At Timbavati we stop for breakfast. On the road again we meet this fellow.
Hello. What are you looking at?

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There is a huge flock of Wattled starlings on and off the road. They look like a bunch of Queleas – I’ve never seen anything like it.

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Another giraffe poses beautifully.

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To be continued...


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 Post subject: Re: Where the river flows - Olifants October 2012
Unread postPosted: Thu Dec 27, 2012 10:15 am 
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And since its Christmas, and we're onto a new page already, let's continue the tale.

Day 4 – “Even today, if you look into the lion’s eyes, you will be afraid” – The Ghost and the Darkness

We stop at Satara where we meet our family members and say goodbye to them – they are leaving the park today and according to their original flights, would have had to be at the airport in one hour. Not a good plan, but luckily they managed to postpone the flight.

From Satara we drive southwards towards Nkayapan. During a previous trip we were staying at Skukuza and drove north from there. Nkayapan was our northernmost point. Nothing much was stirring and we sat and ate our "padkos". Suddenly a whole herd of elephants came running out of the bushes thirstily drinking water, playing, rolling, spraying. It was an amazing sighting and we still have fond memories of it, thus our decision to drive there again today.

And the decision pays off. We see elephants..

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and at the dam two beautiful Egyptian geese

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A Burchells coucal

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And then, her.

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As I take photos of her she gets up and starts walking right towards me. Just at the point where I think about closing my window she swerves left and goes to lie on the road behind the car.
Of course this now causes a major traffic jam, but its a great sighting for me.

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Driving back we spot something sticking out from the tar above a bridge.
This is one of my favourite photos of the trip.

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And that's a good place to stop for now I think - the rest of day 4 coming up later... :lol:


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 Post subject: Re: Where the river flows - Olifants October 2012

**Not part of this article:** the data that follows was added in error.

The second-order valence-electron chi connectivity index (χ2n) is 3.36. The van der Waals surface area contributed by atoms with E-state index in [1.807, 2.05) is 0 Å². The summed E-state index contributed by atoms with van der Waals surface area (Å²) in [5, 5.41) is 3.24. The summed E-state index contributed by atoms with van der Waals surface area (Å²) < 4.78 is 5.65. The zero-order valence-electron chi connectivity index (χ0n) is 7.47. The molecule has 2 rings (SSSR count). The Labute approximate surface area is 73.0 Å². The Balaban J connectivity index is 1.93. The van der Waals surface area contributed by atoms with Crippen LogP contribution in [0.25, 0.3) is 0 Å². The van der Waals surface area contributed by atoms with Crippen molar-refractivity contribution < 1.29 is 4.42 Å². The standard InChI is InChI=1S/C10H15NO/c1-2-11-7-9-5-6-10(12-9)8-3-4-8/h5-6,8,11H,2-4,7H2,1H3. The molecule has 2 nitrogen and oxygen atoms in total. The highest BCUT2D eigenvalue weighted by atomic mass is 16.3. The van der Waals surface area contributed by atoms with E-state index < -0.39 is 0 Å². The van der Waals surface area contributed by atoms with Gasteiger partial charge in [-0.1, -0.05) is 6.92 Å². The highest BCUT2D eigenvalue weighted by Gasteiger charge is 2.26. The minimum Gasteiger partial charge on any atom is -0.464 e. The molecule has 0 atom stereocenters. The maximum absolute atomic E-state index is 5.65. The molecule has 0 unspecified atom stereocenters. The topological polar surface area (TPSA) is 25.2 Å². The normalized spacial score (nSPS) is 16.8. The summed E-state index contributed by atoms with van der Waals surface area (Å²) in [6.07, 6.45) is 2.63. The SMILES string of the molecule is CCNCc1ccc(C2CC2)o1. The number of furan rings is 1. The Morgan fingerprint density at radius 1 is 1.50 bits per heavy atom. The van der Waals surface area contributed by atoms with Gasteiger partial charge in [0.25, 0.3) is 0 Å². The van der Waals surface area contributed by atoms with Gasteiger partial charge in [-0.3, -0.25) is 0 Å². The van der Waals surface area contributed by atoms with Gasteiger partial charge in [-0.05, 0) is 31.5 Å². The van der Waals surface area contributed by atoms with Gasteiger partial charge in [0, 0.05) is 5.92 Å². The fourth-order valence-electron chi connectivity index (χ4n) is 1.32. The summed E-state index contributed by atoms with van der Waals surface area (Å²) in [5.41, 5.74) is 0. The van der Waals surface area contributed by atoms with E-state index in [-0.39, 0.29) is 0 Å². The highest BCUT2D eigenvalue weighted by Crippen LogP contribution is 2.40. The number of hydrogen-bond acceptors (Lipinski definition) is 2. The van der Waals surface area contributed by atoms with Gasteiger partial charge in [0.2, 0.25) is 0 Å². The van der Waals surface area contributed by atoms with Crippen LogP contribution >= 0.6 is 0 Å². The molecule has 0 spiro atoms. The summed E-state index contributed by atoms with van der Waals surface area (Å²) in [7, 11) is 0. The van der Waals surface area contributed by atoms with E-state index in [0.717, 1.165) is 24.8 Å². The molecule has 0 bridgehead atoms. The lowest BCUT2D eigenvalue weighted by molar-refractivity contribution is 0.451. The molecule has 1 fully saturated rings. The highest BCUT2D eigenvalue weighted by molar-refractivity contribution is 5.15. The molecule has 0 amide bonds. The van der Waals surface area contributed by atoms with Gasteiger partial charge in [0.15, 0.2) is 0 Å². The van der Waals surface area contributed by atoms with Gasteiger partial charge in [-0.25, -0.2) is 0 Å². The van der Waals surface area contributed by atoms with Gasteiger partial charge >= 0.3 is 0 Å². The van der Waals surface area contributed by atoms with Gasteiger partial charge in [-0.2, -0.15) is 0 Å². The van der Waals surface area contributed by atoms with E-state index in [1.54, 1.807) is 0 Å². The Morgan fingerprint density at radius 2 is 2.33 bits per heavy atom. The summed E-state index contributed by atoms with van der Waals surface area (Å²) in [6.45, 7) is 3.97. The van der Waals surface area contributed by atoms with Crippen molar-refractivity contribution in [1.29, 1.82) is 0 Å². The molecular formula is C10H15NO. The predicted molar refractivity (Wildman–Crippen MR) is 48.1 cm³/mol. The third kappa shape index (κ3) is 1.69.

Unread postPosted: Mon Jan 14, 2013 3:43 pm 
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Location: North West
Day 4 concluded – Some beautiful scenery

At the Olifants highwater bridge there is always something different happening. This is one of my favourite places in the whole wide world.
Now, its these hippo.

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A nice tableu...

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And some entertainment is being provided by the baboon troop still hanging around at the far end of the bridge.

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Those eyes are so soulful!

I manage to snap a pic of the Yellowbilled kite I’ve been watching for the past few days...

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And on the way back to camp, a herd of buffalo.

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Even though we get back to camp latish, we do take a last drive to the Letaba river, because tomorrow we are leaving.

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The crocodile and water terrapins come to greet us

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So sad to leave this beautiful place

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Day 5 – Leaving

All packed we say a sad goodbye to our wonderful view, comfortable bungalow and my favourite camp in KNP.

The drive toward Letaba and Phalaborwa is quiet, with some far off buffalo, elephant and a hippo crossing the road.
As we near Masorini this bunch comes walking up to the car from the bushes, almost as if they were waiting for us to pass to say goodbye.

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Look at the middle dog hop. Amazing.

And a bonus, just to complete the story, somewhere along some unnamed road during our trip,we met a very special animal that might just soon become the more elusive of the big 5. Though the north is not renowed for sightings of them, I was very moved to find two of them and wished them many safe years in this place I love so much.

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The end.